Learning How to Negotiate: A Simulation to Find a Solution

The Copenhagen climate negotiations are fast approaching- just 30 more days until we are there! In preparation for the talks I have been focusing on learning more about my role and how I can be most effective. While reading blogs, and keeping up to speed with the progress of the US Senate climate bill have been helpful, there’s nothing better than gaining actual experience. That is why yesterday I choose to participate in an UN climate negotiations simulation at Michigan State University (MSU), hosted by their Environmental Science and Policy Program. Sarah, another MI delegate and an alumni of MSU, attended the event with me.

The purpose of the simulation was to highlight the difficult task ahead if the world is going to combat climate change. The negotiations this December are very important in ensuring that we begin to build a clean and just energy future. After completing the simulation is was even more apparent that we need to start taking action today, regardless of our state or national legislation.

In the simulation participants were split up into 3 groups: Developed countries (US, Canada, EU, Australia etc), Developing A countries (China, India), and Developing B countries (South African and Asian nations, Maldives etc). The number of people in the group represented the percent of the world that they make up- meaning that the Developed countries had the fewest (only 4), Developing A was the largest bloc, and Developing B was significantly larger than the Developed group, but smaller than Developing A. Sarah and I were both negotiating for the Developing countries.

After splitting up into groups we were briefed on the tools being used in this simulation. Students at MIT along with the Sustainability Institute have created C-ROADS, a climate change modeling device that inputs the different group’s emission reduction targets and produces the scenario in comparison to maintaining Business as Usual (BAU) policies. The version that the UNFCCC will be using in the negotiations is more complex than ours, but the results still matched up closely to the predictions made using that model.
Our frame of reference was the year 2100 and the goal was to be at 400 ppm of CO2 in the atmosphere with no more than a 2* rise in temperature, and very little if any sea level rise. BAU policies would result in a world unknown to any human civilization.
The important thing to remember through these negotiations is that the developed nations, particularly the United States, have contributed significantly to climate change. And the developing poor countries are most effected by the shift in climates while contributing the least, if at all, to the problem. Understanding this concept is key for negotiators if they want to develop a strong and bold climate treaty.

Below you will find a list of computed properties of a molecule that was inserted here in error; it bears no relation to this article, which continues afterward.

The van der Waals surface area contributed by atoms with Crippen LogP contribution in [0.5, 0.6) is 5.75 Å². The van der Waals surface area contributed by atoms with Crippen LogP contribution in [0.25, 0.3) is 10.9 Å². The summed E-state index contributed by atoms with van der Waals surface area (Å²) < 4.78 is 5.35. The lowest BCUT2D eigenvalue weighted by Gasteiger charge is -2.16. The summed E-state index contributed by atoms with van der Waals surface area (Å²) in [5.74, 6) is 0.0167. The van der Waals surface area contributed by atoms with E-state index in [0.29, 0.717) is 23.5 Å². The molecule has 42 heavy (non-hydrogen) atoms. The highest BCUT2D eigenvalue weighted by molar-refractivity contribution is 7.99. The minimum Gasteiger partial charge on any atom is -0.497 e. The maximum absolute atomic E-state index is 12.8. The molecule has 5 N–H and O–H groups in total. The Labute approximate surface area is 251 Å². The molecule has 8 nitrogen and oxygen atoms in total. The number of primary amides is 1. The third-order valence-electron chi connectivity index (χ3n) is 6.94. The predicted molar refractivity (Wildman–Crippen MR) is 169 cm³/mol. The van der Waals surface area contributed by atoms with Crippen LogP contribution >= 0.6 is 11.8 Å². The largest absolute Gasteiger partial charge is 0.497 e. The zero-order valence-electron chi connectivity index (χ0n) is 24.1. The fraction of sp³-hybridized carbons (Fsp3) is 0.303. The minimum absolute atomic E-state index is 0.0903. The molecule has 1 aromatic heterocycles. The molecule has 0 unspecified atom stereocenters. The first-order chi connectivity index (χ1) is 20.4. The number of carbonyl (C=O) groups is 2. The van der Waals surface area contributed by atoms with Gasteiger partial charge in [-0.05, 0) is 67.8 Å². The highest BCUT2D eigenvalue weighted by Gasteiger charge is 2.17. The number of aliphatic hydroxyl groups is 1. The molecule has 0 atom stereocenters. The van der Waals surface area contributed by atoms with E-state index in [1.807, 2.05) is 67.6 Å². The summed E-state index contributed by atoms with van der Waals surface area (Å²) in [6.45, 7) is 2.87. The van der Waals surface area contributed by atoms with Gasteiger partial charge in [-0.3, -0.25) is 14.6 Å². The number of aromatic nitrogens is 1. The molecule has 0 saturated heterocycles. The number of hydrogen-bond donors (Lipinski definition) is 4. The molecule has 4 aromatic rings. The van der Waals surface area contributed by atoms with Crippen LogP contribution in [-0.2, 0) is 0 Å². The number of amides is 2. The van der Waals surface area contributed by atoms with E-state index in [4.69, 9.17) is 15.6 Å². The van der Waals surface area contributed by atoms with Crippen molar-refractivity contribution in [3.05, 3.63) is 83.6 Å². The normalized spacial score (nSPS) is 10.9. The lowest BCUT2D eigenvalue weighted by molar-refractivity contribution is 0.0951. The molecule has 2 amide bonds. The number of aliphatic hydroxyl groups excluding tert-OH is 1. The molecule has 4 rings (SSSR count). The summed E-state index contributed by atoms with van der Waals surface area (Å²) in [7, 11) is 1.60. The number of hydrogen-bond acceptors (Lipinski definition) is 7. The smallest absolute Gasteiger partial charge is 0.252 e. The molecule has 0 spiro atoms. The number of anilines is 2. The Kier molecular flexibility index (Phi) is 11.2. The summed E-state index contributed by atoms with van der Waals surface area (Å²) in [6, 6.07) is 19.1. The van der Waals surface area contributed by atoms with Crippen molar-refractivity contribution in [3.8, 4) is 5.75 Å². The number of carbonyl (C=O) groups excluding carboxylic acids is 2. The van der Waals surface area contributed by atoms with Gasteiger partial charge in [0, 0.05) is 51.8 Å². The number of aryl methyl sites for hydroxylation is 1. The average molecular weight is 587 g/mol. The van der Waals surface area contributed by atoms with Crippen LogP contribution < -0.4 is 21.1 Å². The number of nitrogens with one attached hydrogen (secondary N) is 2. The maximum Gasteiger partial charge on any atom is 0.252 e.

The simulation was split up into 3 negotiating periods. During the first round each bloc of countries only negotiated with themselves. The reduction targets and money put into a fund for mitigation and adaptation were not enough, and negotiating this way proved to be ineffective. The second round however yielded even worse results. The Developing A and Developing B countries decided to form a coalition and demand concessions from the Developed countries before attempting to negotiate. As a result the Developed countries felt no reason to talk further, and the round ended with no progress made.
The final round was the last chance that the world had to come together and generate a comprehensive emissions reduction target for the different groups and to provide the necessary funding needed to help developing countries mitigate and adapt to climate change. In this round the Developed country negotiators chose to split up and talk with both developing country blocs separately. Every group gave into certain concessions put in place by all negotiators and we were able to come up with a new set up numbers to put into the model.
As negotiators for the world we were confident that we had come up with something that will put us on the path to be at 400 ppm of CO2, 1-2* temperature increase, and no sea level rise by 2100. Boy were we surprised.
As the results came in it was obvious that even with our best efforts, we missed the mark by 34%. While we significantly decreased the threat, the earth’s atmosphere would still be above 450 ppm of CO2, and witness a 3* rise in temperatures as well as dangerous sea level rise.
What I took from this simulation is the extreme importance of these negotiations. We have the ability to make significant headway in reducing our GHG emissions today, and the money to fund initiatives to aid developing countries. We also have the support of the public. But what is currently lacking is the political will to come up with a bold, just and binding treaty in Copenhagen. And without that we will have even tougher decisions to make in the future. This simulation helped prepare me for what the actual negotiations will look like. My hope is that negotiators will be more successful than we were in coming up with a plan. I know we can do it, policy makers just need to realize that they can as well.

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